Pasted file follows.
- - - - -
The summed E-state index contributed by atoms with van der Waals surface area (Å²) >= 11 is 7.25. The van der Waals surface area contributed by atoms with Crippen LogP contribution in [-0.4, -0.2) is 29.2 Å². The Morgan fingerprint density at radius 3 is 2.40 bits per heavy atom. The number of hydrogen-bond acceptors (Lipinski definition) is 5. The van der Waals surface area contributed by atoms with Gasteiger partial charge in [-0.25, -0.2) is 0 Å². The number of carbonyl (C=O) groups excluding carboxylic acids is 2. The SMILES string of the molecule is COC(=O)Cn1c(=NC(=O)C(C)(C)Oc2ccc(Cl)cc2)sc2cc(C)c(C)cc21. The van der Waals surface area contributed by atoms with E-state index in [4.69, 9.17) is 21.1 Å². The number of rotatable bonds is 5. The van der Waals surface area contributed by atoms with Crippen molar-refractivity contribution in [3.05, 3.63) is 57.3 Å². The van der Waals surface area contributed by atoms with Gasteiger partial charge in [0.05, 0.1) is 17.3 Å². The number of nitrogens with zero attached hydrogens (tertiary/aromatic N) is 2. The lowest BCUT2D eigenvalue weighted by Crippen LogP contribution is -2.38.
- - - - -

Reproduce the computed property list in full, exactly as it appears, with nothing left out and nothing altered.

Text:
The summed E-state index contributed by atoms with van der Waals surface area (Å²) >= 11 is 7.25. The van der Waals surface area contributed by atoms with Crippen LogP contribution in [-0.4, -0.2) is 29.2 Å². The Morgan fingerprint density at radius 3 is 2.40 bits per heavy atom. The number of hydrogen-bond acceptors (Lipinski definition) is 5. The van der Waals surface area contributed by atoms with Gasteiger partial charge in [-0.25, -0.2) is 0 Å². The number of carbonyl (C=O) groups excluding carboxylic acids is 2. The SMILES string of the molecule is COC(=O)Cn1c(=NC(=O)C(C)(C)Oc2ccc(Cl)cc2)sc2cc(C)c(C)cc21. The van der Waals surface area contributed by atoms with E-state index in [4.69, 9.17) is 21.1 Å². The number of rotatable bonds is 5. The van der Waals surface area contributed by atoms with Crippen molar-refractivity contribution in [3.05, 3.63) is 57.3 Å². The van der Waals surface area contributed by atoms with Gasteiger partial charge in [0.05, 0.1) is 17.3 Å². The number of nitrogens with zero attached hydrogens (tertiary/aromatic N) is 2. The lowest BCUT2D eigenvalue weighted by Crippen LogP contribution is -2.38.